So it's been a while....

Trip Start Sep 06, 2005
Trip End Nov 23, 2007

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Flag of Dominican Republic  ,
Saturday, May 20, 2006

Hello Americans,

It has been a while since my last travelpod entry. I haven't been fighting a viscious case of malaria or sneaking across the Hatian border, I've just been too lazy to write. And while I wont attempt to narrate the past 3 months, here are a few highlights:

On April 9 a group of about 100+ community members and I took a trip to the beach. (We had spent the previous 8 weeks fund-raising money for the trip by selling generic Vick's Vapor Rub, selling photos, soliciting politicians, and outright begging. Begging was our speciality and far more lucrative than the vapor-rub sales.) At 7 a.m. everyone gathered at the park and awaited the busses arrival. Once they were spotted the shoving match for seating arrangements began. I made the mistake of taking on 17 year old Marisol and lost my seat within 30 seconds. By about 8 o'clock everyone was seated, myself and a few of the less aggressive participants stood in the aisles, and the busses departed for the beach.
About an hour into the trip the chant for "Una jumbo" broke out and a beer pit-stop was made. (a "jumbo" is a 40 oz. bottle of beer that people down here guzzle like the fountain of youth) Once outfitted with sufficient alcohol my fellow Caciquenos and I continued to the beach.
We arrived at the beach shortly before 11 and people immediately headed in all different directions. I took the water and splashed around with the muchachos for a bit, then dried off and ate some lunch. A few other Peace Corps Volunteers met me at the beach so I ditched the Dominicans and kicked it with my American chronies for the remainder of the day, oblivious to everyone else's situation.
At dusk people slowly started making their way back to busses and we started the long drive home. Here's where the story really starts rolling....
There were two busses. The first bus was full of families and younger kids. I went on this one. The second, and far rowdier bus, was full of youth ages 12-24. During the return trip the two busses got separated and my bus, the family wagon, arrived back to Cacique first. We were all exhausted and went straight to bed without worrying about the second bus's E.T.A. back in Cacique.
The next morning I woke up and discovered the reason the second bus was late in arriving back to Cacique was because they had to stop half way and kick two kids off for fighting. Two of Cacique's more notorious thugs/ boozehounds (ages 15 and 20) began fighting in the bus and broke a seat, thus forcing the driver to pull over and kick them off the bus. Not discouraged by the change of venue, the boys continued fighting in the middle of the street and oncoming traffic, thus prompting the police to get involved. This is shocking because Dominican police usually dont even raise a finger until rigor mortis has set in, so their presence alone is note-worthy. The police came and arrested the 20 year old, and allowed the 15 year old, whose a pretty smooth-talker, to get back on the bus and continue his commute home. The 20 year old spent the night in jail (or whatever the Dominican version of the "drunk tank" is).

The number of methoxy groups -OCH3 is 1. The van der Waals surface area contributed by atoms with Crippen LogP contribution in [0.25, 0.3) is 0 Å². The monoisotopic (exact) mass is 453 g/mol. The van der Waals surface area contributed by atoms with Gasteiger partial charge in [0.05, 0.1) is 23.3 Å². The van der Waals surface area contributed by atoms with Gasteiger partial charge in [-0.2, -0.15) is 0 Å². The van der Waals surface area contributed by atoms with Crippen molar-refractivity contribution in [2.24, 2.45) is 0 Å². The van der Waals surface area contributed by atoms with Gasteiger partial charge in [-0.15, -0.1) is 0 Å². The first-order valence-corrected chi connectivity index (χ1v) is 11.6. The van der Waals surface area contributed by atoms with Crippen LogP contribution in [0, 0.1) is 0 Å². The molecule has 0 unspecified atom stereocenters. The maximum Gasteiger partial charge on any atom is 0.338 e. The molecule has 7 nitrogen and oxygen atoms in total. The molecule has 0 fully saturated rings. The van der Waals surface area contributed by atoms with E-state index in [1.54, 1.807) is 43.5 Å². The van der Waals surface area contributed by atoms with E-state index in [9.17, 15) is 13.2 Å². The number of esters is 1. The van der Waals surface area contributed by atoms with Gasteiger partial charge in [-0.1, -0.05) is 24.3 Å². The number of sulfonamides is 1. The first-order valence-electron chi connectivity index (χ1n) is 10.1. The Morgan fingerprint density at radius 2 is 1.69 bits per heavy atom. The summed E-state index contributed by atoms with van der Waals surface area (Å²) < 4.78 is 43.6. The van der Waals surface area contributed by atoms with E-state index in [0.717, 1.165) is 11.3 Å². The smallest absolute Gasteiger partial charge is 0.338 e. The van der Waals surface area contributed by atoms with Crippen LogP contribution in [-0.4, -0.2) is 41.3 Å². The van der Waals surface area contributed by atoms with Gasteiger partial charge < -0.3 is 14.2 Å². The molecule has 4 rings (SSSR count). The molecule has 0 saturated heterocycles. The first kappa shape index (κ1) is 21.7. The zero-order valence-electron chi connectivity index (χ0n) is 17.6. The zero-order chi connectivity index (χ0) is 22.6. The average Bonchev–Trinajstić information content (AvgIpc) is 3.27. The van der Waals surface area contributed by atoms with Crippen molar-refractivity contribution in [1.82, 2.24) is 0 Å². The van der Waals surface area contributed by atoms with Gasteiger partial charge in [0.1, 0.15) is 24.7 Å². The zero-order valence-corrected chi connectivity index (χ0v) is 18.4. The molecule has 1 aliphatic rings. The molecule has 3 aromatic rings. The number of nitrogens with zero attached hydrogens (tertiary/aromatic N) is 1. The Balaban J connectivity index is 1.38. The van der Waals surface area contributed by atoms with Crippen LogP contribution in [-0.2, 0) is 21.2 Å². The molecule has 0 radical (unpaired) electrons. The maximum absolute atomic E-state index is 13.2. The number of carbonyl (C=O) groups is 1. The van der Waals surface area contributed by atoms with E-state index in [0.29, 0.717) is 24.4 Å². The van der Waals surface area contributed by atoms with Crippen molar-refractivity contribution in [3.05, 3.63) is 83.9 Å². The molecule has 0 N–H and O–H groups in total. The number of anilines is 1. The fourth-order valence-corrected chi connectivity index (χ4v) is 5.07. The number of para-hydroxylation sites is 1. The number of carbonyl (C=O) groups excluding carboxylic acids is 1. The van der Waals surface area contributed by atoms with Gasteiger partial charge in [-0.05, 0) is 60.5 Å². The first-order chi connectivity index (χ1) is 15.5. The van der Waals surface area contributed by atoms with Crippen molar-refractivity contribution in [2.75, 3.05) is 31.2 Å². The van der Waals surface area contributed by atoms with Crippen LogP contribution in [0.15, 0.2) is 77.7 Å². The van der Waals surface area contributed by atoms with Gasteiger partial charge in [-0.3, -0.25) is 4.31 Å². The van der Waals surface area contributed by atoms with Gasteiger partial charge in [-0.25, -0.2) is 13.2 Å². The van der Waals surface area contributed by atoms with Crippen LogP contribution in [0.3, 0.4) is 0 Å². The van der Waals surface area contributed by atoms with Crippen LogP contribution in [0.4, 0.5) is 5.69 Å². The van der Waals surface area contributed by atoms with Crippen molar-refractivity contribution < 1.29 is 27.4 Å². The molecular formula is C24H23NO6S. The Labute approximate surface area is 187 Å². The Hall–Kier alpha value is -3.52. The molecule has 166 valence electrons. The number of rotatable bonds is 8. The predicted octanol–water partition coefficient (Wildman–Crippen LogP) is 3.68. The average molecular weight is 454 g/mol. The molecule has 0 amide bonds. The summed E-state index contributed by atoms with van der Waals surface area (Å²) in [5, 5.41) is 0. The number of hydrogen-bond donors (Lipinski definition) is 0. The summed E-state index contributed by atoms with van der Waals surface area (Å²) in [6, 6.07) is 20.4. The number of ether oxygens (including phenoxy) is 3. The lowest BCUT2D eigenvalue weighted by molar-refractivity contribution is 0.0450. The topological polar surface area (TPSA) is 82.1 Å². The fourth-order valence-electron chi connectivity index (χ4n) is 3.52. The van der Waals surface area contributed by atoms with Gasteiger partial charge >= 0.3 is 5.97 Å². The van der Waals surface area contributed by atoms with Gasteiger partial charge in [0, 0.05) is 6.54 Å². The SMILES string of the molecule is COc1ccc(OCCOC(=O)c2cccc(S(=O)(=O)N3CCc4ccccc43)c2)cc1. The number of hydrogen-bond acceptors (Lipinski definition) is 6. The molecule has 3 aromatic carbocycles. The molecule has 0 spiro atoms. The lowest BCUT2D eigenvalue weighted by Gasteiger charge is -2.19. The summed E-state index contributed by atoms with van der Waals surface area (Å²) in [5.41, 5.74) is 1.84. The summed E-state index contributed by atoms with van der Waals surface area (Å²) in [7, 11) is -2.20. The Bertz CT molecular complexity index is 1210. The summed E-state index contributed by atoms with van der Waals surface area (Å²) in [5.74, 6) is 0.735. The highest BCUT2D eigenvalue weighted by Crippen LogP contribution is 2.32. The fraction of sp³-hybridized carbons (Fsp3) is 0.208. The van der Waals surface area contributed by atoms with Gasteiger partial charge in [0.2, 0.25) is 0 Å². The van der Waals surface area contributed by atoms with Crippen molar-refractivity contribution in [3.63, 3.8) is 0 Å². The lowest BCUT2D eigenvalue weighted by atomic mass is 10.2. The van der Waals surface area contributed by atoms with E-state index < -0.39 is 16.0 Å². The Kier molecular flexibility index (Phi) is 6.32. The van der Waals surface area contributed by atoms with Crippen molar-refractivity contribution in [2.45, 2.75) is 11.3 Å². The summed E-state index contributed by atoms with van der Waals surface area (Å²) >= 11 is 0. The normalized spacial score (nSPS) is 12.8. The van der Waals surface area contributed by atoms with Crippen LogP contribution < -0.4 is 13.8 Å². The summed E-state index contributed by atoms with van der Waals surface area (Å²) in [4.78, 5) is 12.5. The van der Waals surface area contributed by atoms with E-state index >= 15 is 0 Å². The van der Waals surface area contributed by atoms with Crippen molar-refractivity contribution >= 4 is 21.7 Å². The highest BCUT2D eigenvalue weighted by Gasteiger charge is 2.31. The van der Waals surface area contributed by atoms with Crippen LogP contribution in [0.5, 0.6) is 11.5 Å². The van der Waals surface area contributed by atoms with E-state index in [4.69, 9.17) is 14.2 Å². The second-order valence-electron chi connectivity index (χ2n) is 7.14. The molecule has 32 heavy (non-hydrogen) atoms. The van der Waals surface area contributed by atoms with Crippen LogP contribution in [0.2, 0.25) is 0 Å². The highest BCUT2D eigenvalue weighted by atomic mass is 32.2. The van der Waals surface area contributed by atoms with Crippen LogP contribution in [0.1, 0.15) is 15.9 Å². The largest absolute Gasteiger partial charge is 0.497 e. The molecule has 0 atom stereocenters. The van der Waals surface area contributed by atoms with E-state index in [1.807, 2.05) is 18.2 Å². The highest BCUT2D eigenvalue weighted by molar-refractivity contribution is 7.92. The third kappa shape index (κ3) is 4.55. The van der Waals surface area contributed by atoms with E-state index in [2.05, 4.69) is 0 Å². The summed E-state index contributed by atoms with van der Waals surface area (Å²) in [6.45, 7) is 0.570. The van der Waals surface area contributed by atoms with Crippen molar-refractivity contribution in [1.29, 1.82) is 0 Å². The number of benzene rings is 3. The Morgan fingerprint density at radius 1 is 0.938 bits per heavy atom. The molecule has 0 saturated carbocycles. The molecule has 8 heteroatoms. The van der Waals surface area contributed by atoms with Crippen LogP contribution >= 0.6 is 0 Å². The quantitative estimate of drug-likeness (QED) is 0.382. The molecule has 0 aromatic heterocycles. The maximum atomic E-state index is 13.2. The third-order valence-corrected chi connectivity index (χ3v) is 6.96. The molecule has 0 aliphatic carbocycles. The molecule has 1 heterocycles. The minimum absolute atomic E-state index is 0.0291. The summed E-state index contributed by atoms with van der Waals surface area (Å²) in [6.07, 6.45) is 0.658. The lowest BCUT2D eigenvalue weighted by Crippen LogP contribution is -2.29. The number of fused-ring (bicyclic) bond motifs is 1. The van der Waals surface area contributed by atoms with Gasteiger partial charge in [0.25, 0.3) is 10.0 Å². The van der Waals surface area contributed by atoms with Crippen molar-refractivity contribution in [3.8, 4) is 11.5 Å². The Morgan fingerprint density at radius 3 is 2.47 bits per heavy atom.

As this story is being recounted to me the morning after I am growing increasingly nervous because I just know an irrate mother is going to come barging out of her house asking me why her son now has a black eye and another blemish on his criminal record. As I am not a native Spanish speaker and the lone American I often make for an easy scapegoat, so I was quite worried I was about the feel the complete wrath of the Dominican madre. But did such a thing happen? No. Nothing. Nobody even had a second thought about the trip. Apparently drunken brawls are quite common here and what transpired the night before was nothing new. As multiple people told me the day after, "Todo pasa".....everything passes.
On the contrary, instead of being mad, everyone seemed have had a wholesome good time and we are already planning another trip to an even better beach in June! They're excited; I'm nervous.

In other news I have started a flag-football team and so far it is going relatively well. The kids don't know anything about American football so we are definitely starting from square one, but they have made some respectable progress. My friend Randy, another Peace Corps Volunteer down here in the South is starting a team in his site so once we're both ready we hope to have a Dominican Superbowl. It should be a lot of fun.
We practice on Saturday and Sunday, but the schedule will get re-vamped once school lets out and there is more time. Two-a-days perchance? Doubtful since I lose my patience with the kiddos relatively quickly but we'll see. The league is supposed to be for kids ages 9-15 but I dont really have the heart to turn anyone away so we have quite a diverse group. There's 17 year old Joscar who'se about 6'2 and 7 year old Nelfris who comes up to his waist. But be warned, Nelfris is a little spitfire. What he lacks in size and weight he makes up for in trash-talk and cheap shots. Usually I try to stamp out just behavior but he's too cute to discipline. I mean, I have to tie the flag football belt around him twice just so it will stay up on him. How could you punish a kid like that?
Right now we are still working on the basics like catching and throwing but I still see signs of a well polished team in the makings. So I know that by the end of August we are going to steamroll Randy's team in Barahona. Bring it!!

Well there is certainly more to write and I will try to do a better job of updating my travelpod. My awesome girlfriend is coming to visit in ONE WEEK so that will certainly merit another entry.
Until then I miss everyone and hope all y'all are happy and safe.


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